"Telephony is generally regarded as a mission critical business
service, and any downtime can be costly in terms of lost
productivity and lost business: Most companies want their phones to
be a dial-tone service. And since the PBX is the heart of a
corporate telephone system, you'd imagine it would not be something
that the company would want to scrimp and save on. No one ever got
fired, in other words, for buying a Cisco PBX.
"Which is why the Asterisk open source PBX is quite surprising.
Running on Linux on standard PC hardware with suitable PCI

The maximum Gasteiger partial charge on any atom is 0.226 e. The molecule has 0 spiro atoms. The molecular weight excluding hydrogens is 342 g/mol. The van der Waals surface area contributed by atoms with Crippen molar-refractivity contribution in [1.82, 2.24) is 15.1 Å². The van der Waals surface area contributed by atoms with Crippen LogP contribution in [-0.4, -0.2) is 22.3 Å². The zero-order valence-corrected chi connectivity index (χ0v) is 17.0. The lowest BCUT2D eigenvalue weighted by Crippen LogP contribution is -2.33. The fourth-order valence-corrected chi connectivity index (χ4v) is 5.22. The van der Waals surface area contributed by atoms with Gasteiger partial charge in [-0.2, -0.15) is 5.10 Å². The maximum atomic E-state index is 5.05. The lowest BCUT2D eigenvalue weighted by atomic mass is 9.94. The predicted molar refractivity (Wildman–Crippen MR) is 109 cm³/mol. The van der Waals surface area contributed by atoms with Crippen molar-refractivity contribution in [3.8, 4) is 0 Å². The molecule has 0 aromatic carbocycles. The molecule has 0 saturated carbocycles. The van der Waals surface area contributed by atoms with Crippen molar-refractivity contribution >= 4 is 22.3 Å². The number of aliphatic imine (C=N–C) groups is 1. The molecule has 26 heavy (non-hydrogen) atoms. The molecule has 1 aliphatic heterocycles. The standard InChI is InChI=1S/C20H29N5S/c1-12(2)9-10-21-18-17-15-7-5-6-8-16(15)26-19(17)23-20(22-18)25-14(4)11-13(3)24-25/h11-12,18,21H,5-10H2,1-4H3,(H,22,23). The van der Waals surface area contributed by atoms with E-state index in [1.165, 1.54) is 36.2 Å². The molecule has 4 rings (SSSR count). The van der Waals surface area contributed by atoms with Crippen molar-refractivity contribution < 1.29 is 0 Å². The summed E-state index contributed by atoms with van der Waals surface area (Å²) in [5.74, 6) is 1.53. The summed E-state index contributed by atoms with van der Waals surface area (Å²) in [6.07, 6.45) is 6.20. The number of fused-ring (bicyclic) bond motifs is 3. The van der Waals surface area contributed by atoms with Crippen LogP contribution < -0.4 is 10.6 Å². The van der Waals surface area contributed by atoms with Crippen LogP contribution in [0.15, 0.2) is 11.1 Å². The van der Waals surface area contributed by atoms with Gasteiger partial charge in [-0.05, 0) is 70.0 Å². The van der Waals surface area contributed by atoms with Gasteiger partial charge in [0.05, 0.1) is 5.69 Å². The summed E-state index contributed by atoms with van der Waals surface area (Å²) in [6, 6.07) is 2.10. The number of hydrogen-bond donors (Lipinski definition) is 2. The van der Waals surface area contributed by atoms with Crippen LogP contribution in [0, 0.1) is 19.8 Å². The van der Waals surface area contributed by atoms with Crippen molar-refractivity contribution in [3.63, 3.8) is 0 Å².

interface cards, it works as a PBX with extra telephony features
like voice mail and conferencing, working with analog phones and
standards-based IP phones for VoIP telephony. And it's certainly no
geek plaything. You could run your own home PBX using Asterisk,
certainly, but a single machine can handle raw call volumes in the
low thousands, or about 120 channels with echo cancellation and
transcoding. And by using built-in peering technology you can link
up multiple Linux boxes to make a PBX serving a hundred thousand
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